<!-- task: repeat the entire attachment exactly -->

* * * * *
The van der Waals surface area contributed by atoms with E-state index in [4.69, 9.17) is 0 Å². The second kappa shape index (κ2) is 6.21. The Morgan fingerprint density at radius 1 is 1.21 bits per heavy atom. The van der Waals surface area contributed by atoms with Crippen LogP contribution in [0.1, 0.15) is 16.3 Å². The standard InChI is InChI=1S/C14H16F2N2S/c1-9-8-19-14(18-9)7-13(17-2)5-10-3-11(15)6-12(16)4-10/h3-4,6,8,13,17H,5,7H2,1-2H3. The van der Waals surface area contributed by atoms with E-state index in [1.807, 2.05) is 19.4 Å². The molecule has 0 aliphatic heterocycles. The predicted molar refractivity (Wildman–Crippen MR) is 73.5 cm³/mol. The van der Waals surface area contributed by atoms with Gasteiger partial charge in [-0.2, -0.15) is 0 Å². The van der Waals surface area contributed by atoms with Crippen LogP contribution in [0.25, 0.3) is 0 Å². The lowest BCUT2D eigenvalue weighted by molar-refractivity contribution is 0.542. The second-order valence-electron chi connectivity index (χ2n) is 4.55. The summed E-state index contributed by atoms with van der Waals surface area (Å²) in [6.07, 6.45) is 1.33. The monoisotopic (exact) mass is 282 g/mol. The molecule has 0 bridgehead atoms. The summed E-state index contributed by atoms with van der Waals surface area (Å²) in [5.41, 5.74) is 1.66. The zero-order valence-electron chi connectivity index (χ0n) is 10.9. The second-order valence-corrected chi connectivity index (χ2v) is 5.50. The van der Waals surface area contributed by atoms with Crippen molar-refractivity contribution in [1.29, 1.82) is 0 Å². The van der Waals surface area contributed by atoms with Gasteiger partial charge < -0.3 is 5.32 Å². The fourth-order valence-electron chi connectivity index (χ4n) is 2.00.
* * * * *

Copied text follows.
The van der Waals surface area contributed by atoms with E-state index in [4.69, 9.17) is 0 Å². The second kappa shape index (κ2) is 6.21. The Morgan fingerprint density at radius 1 is 1.21 bits per heavy atom. The van der Waals surface area contributed by atoms with Crippen LogP contribution in [0.1, 0.15) is 16.3 Å². The standard InChI is InChI=1S/C14H16F2N2S/c1-9-8-19-14(18-9)7-13(17-2)5-10-3-11(15)6-12(16)4-10/h3-4,6,8,13,17H,5,7H2,1-2H3. The van der Waals surface area contributed by atoms with E-state index in [1.807, 2.05) is 19.4 Å². The molecule has 0 aliphatic heterocycles. The predicted molar refractivity (Wildman–Crippen MR) is 73.5 cm³/mol. The van der Waals surface area contributed by atoms with Gasteiger partial charge in [-0.2, -0.15) is 0 Å². The van der Waals surface area contributed by atoms with Crippen LogP contribution in [0.25, 0.3) is 0 Å². The lowest BCUT2D eigenvalue weighted by molar-refractivity contribution is 0.542. The second-order valence-electron chi connectivity index (χ2n) is 4.55. The summed E-state index contributed by atoms with van der Waals surface area (Å²) in [6.07, 6.45) is 1.33. The monoisotopic (exact) mass is 282 g/mol. The molecule has 0 bridgehead atoms. The summed E-state index contributed by atoms with van der Waals surface area (Å²) in [5.41, 5.74) is 1.66. The zero-order valence-electron chi connectivity index (χ0n) is 10.9. The second-order valence-corrected chi connectivity index (χ2v) is 5.50. The van der Waals surface area contributed by atoms with Crippen molar-refractivity contribution in [1.29, 1.82) is 0 Å². The van der Waals surface area contributed by atoms with Gasteiger partial charge < -0.3 is 5.32 Å². The fourth-order valence-electron chi connectivity index (χ4n) is 2.00.